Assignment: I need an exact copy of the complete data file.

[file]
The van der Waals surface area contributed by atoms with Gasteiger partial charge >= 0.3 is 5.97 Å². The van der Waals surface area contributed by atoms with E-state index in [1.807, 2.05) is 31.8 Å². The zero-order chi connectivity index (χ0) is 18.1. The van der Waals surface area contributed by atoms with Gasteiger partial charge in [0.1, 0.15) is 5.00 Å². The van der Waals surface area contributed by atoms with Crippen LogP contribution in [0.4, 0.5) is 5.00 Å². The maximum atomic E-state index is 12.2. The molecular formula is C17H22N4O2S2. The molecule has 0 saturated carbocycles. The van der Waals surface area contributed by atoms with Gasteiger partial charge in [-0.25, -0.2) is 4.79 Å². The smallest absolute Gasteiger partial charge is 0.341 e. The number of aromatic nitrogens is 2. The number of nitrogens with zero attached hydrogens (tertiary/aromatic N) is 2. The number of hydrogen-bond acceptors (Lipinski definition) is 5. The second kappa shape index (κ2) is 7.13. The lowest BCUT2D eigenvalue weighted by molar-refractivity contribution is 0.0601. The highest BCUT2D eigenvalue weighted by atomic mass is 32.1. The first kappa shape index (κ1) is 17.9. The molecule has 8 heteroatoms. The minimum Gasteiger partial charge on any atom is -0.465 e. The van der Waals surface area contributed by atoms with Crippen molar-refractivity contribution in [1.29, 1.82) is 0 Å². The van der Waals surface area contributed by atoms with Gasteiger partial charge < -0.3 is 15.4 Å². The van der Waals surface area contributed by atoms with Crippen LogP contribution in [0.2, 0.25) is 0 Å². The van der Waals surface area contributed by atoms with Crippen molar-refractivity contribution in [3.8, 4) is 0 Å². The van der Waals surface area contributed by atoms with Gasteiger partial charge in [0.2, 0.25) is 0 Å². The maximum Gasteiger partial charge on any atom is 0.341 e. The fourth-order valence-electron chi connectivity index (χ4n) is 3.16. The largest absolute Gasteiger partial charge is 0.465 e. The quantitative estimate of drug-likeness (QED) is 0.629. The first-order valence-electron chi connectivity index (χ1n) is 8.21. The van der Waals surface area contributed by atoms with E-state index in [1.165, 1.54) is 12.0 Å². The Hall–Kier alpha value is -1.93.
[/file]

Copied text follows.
The van der Waals surface area contributed by atoms with Gasteiger partial charge >= 0.3 is 5.97 Å². The van der Waals surface area contributed by atoms with E-state index in [1.807, 2.05) is 31.8 Å². The zero-order chi connectivity index (χ0) is 18.1. The van der Waals surface area contributed by atoms with Gasteiger partial charge in [0.1, 0.15) is 5.00 Å². The van der Waals surface area contributed by atoms with Crippen LogP contribution in [0.4, 0.5) is 5.00 Å². The maximum atomic E-state index is 12.2. The molecular formula is C17H22N4O2S2. The molecule has 0 saturated carbocycles. The van der Waals surface area contributed by atoms with Gasteiger partial charge in [-0.25, -0.2) is 4.79 Å². The smallest absolute Gasteiger partial charge is 0.341 e. The number of aromatic nitrogens is 2. The number of nitrogens with zero attached hydrogens (tertiary/aromatic N) is 2. The number of hydrogen-bond acceptors (Lipinski definition) is 5. The second kappa shape index (κ2) is 7.13. The lowest BCUT2D eigenvalue weighted by molar-refractivity contribution is 0.0601. The highest BCUT2D eigenvalue weighted by atomic mass is 32.1. The first kappa shape index (κ1) is 17.9. The molecule has 8 heteroatoms. The minimum Gasteiger partial charge on any atom is -0.465 e. The van der Waals surface area contributed by atoms with Crippen molar-refractivity contribution in [1.29, 1.82) is 0 Å². The van der Waals surface area contributed by atoms with Gasteiger partial charge < -0.3 is 15.4 Å². The van der Waals surface area contributed by atoms with Crippen LogP contribution in [0.2, 0.25) is 0 Å². The van der Waals surface area contributed by atoms with Crippen molar-refractivity contribution in [3.8, 4) is 0 Å². The van der Waals surface area contributed by atoms with Gasteiger partial charge in [0.2, 0.25) is 0 Å². The maximum Gasteiger partial charge on any atom is 0.341 e. The fourth-order valence-electron chi connectivity index (χ4n) is 3.16. The largest absolute Gasteiger partial charge is 0.465 e. The quantitative estimate of drug-likeness (QED) is 0.629. The first-order valence-electron chi connectivity index (χ1n) is 8.21. The van der Waals surface area contributed by atoms with E-state index in [1.165, 1.54) is 12.0 Å². The Hall–Kier alpha value is -1.93.